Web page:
Facets of Academic Openness


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Presentation during Open Access Week celebrations at Wits University, Johannesburg, South Africa

Goal of the presentation: Address broader aspects of openness in higher education

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Facets of Academic Openness

  1. 1. Facets of Academic Openness Igor Lesko OA at Wits University, November 2013, Johannesburg, South Africa igorlesko@ocwconsortium.org Twitter: @igor_lesko Unless otherwise noted, the presentation “Facets of Academic Openness” by Igor Lesko is licensed under Creative Commons Attribution 3.0 Unported License” Open Sharing, Global Benefits The OpenCourseWare Consortium www.ocwconsortium.org
  2. 2. Openness in HigherEducation Education Content Research Practice T&L
  3. 3. Gold OA Green OA Openness in Research
  4. 4. Openness in Education Content Podcasts Video Lectures Open Educational Resources (OER) Lecture notes, quizzes Open Textbooks http://ocw.mit.edu http://free.uwc.ac.za/ OpenCourseWare (OCW)
  5. 5. Openness = Free&Open © All rights reserved ✗ Some rights reserved ✓ NO rights reserved ✓ Creative Commons = Alternative to “all rights reserved” Creative Commons = Lets users know upfront what they can do with content Creative Commons = Always attribute at the very minimum Choose CC license for your work: http://creativecommons.org/choose/
  6. 6. Creative Commons: South Africa http://www.creativecommonsza.org/
  7. 7. Openness in Practices I (T&L) Developments in ICTs: Access to resources anytime, anywhere By Ed Yourdon (CCBY-SA) By OER Africa (CCBY) By thelampnyc (CCBY-NC-ND) Teaching: Supporting (re) use and production of OER Learning: Engaging your students with OER
  8. 8. Openness in Practices II (T&L) Supports Flipped Classroom Pedagogy By Tulane Public Relations, (CCBY) By smannion, (CCBY-NC) By Tulane Public Relations, (CCBY) Using class time for discussions, clarifications, peer interactions and additional support for your students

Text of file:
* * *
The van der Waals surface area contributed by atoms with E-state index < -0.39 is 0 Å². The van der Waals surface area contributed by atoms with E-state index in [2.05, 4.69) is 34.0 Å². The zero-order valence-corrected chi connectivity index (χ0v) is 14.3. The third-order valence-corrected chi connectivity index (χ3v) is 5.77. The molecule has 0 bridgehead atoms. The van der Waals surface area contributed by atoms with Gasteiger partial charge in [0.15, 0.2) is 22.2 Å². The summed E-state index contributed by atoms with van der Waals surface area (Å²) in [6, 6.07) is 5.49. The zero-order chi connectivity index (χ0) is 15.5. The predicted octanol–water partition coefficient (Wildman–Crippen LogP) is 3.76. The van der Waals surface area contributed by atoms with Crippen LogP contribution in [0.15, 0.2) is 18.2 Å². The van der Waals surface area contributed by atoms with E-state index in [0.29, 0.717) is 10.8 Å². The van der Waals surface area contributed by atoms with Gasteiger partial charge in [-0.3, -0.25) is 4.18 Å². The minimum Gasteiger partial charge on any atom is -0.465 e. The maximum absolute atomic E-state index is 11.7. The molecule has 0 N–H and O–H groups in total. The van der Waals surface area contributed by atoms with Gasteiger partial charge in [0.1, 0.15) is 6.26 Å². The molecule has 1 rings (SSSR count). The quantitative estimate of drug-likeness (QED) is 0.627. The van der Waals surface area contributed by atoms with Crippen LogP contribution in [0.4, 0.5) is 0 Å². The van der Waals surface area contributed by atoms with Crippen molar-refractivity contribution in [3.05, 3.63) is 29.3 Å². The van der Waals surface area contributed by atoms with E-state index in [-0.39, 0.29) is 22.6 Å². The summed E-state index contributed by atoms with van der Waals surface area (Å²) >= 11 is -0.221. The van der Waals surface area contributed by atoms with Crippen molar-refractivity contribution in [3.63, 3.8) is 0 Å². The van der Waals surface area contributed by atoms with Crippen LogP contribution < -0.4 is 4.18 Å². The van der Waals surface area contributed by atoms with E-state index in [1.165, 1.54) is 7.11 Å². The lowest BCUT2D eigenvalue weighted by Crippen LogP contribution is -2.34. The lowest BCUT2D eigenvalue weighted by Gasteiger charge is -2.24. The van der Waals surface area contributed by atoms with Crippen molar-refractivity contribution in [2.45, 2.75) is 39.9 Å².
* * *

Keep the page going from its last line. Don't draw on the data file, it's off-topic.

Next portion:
9. 9. Openness in Education Why? • Educationis about Sharing of Knowledge • Educational materials developed by public funds (taxpayers money) need to be sharedOpenly •Maximizing Return on Investment
  10. 10. Openness in Education Why? Rising cost of education and decreasing public funding By marsmet471 (CCBY-NC-SA) By mrchrisadams (CCBY-NC) Don’t let the rising cost of education and the cost of additional educational materials that students need to purchase be the reason why they don’t finish their studies!
  11. 11. Openness in Education Why? Consider Opportunities For your Institution: reputation, collaboration, innovation, increased access For your faculty: collaborations, enhanced teaching practices, efficient content development, reflexivity on teaching practice For students: enriched learning experiences, additional support mechanisms (in order to improve retention), bridge to formal learning, LLL
  12. 12. Openness in HigherEducation Showcasing Initiatives Who we are OpenCourseWare Consortium
  13. 13. http://www.ocwconsortium.org/
  14. 14. OCWC Members present in 49 different countries Nearly 300 institutions and organizations worldwide advancing development, use and sharing of OER and open educational practices in higher education
  15. 15. The purpose of Open Education Week, organized by OCWC, is to raise awareness of the open education movement and opportunities it creates in teaching and learning worldwide: http://www.openeducationweek.org/
  16. 16. Openness in HigherEducation Initiatives in Africa • • • • • • African Health OER Network initiated in 2008 150 learning modules + videos + open textbooks developed and released as OER Resources accessed, on average, by 8,500 people per month (190 countries) Videos on YouTube: 2,5 million views Reference: https://open.umich.edu/blog/2012/12/17/completion-ahon/ OER Africa: http://www.oerafrica.org/
  17. 17. Openness in HigherEducation Initiatives in Africa • • • African Virtual University: 219 modules in Mathematics, Sciences, Teacher Education, ICT Basic Skills, Integration of ICT in Education (12 universities, 10 countries, 3 languages) 300,000 visitors during Dec 2010-Aug 2011 (US, France, Portugal, Brazil: 50% accessing materials in English, 30% in Portuguese and 15% in French: http://goo.gl/bqTav) African Virtual University: http://oer.avu.org/about
  18. 18. Openness in HigherEducation Initiatives in South Africa University of the Western Cape: http://free.uwc.ac.za/ University of Cape Town: http://opencontent.uct.ac.za/
  19. 19. Openness in HigherEducation Initiatives in South Africa University of South Africa: http://goo.gl/s7Zqo Anchor Partner of OERU network: http://wikieducator.org/OER_university/Home Siyavula: http://projects.siyavula.com/ Openlylicensedtextbooks in Scienceand Math for Grade 10-12
  20. 20. Openness in HigherEducation Policy Initiatives: IGO Urging governments to openly license publicly funded educational materials: http://goo.gl/OVHiF